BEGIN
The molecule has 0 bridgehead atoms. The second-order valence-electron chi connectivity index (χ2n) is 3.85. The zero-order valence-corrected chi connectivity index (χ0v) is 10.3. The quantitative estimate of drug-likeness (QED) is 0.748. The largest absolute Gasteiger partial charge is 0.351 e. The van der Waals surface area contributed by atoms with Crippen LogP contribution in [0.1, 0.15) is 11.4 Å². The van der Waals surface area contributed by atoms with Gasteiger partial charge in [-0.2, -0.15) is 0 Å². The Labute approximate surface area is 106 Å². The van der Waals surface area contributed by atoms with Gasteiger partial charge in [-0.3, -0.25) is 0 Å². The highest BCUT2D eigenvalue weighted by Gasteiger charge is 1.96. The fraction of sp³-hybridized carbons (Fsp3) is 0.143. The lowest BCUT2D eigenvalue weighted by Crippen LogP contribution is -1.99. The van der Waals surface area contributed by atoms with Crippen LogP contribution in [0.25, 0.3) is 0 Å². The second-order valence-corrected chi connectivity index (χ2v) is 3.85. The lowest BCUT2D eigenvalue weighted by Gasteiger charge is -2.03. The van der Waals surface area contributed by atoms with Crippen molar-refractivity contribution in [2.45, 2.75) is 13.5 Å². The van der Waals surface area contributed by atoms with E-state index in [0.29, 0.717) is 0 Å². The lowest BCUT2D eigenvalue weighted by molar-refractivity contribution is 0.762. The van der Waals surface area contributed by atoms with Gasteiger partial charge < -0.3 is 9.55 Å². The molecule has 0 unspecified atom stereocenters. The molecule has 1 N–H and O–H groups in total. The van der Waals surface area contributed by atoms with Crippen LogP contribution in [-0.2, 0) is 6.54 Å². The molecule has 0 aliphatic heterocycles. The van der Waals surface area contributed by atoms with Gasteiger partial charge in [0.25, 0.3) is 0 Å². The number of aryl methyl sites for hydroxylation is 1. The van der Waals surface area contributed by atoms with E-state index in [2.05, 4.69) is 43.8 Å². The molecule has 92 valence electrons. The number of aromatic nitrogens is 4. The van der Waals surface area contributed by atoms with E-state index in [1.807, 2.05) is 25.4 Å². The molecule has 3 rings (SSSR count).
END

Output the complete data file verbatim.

The molecule has 0 bridgehead atoms. The second-order valence-electron chi connectivity index (χ2n) is 3.85. The zero-order valence-corrected chi connectivity index (χ0v) is 10.3. The quantitative estimate of drug-likeness (QED) is 0.748. The largest absolute Gasteiger partial charge is 0.351 e. The van der Waals surface area contributed by atoms with Crippen LogP contribution in [0.1, 0.15) is 11.4 Å². The van der Waals surface area contributed by atoms with Gasteiger partial charge in [-0.2, -0.15) is 0 Å². The Labute approximate surface area is 106 Å². The van der Waals surface area contributed by atoms with Gasteiger partial charge in [-0.3, -0.25) is 0 Å². The highest BCUT2D eigenvalue weighted by Gasteiger charge is 1.96. The fraction of sp³-hybridized carbons (Fsp3) is 0.143. The lowest BCUT2D eigenvalue weighted by Crippen LogP contribution is -1.99. The van der Waals surface area contributed by atoms with Crippen LogP contribution in [0.25, 0.3) is 0 Å². The second-order valence-corrected chi connectivity index (χ2v) is 3.85. The lowest BCUT2D eigenvalue weighted by Gasteiger charge is -2.03. The van der Waals surface area contributed by atoms with Crippen molar-refractivity contribution in [2.45, 2.75) is 13.5 Å². The van der Waals surface area contributed by atoms with E-state index in [0.29, 0.717) is 0 Å². The lowest BCUT2D eigenvalue weighted by molar-refractivity contribution is 0.762. The van der Waals surface area contributed by atoms with Gasteiger partial charge < -0.3 is 9.55 Å². The molecule has 0 unspecified atom stereocenters. The molecule has 1 N–H and O–H groups in total. The van der Waals surface area contributed by atoms with Crippen LogP contribution in [-0.2, 0) is 6.54 Å². The molecule has 0 aliphatic heterocycles. The van der Waals surface area contributed by atoms with Gasteiger partial charge in [0.25, 0.3) is 0 Å². The number of aryl methyl sites for hydroxylation is 1. The van der Waals surface area contributed by atoms with E-state index in [2.05, 4.69) is 43.8 Å². The molecule has 92 valence electrons. The number of aromatic nitrogens is 4. The van der Waals surface area contributed by atoms with E-state index in [1.807, 2.05) is 25.4 Å². The molecule has 3 rings (SSSR count).